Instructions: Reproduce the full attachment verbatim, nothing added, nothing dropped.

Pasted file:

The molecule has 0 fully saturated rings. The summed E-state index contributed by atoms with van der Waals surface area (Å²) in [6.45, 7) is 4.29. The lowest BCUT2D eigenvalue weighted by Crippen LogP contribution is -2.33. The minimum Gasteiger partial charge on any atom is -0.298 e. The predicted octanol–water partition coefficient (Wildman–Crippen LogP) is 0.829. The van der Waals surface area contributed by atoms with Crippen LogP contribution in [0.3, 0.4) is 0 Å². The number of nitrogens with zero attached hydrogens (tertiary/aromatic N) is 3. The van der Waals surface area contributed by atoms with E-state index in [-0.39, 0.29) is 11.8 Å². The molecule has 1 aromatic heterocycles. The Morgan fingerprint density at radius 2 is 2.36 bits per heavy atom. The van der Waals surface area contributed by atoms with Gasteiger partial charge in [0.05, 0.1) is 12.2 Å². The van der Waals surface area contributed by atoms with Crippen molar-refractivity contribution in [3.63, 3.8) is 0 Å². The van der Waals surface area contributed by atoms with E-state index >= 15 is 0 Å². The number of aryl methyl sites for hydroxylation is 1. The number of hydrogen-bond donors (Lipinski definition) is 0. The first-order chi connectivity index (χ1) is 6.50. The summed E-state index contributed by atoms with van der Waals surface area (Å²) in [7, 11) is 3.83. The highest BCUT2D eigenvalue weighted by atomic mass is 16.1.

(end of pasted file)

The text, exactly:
The molecule has 0 fully saturated rings. The summed E-state index contributed by atoms with van der Waals surface area (Å²) in [6.45, 7) is 4.29. The lowest BCUT2D eigenvalue weighted by Crippen LogP contribution is -2.33. The minimum Gasteiger partial charge on any atom is -0.298 e. The predicted octanol–water partition coefficient (Wildman–Crippen LogP) is 0.829. The van der Waals surface area contributed by atoms with Crippen LogP contribution in [0.3, 0.4) is 0 Å². The number of nitrogens with zero attached hydrogens (tertiary/aromatic N) is 3. The van der Waals surface area contributed by atoms with E-state index in [-0.39, 0.29) is 11.8 Å². The molecule has 1 aromatic heterocycles. The Morgan fingerprint density at radius 2 is 2.36 bits per heavy atom. The van der Waals surface area contributed by atoms with Gasteiger partial charge in [0.05, 0.1) is 12.2 Å². The van der Waals surface area contributed by atoms with Crippen molar-refractivity contribution in [3.63, 3.8) is 0 Å². The van der Waals surface area contributed by atoms with E-state index >= 15 is 0 Å². The number of aryl methyl sites for hydroxylation is 1. The number of hydrogen-bond donors (Lipinski definition) is 0. The first-order chi connectivity index (χ1) is 6.50. The summed E-state index contributed by atoms with van der Waals surface area (Å²) in [7, 11) is 3.83. The highest BCUT2D eigenvalue weighted by atomic mass is 16.1.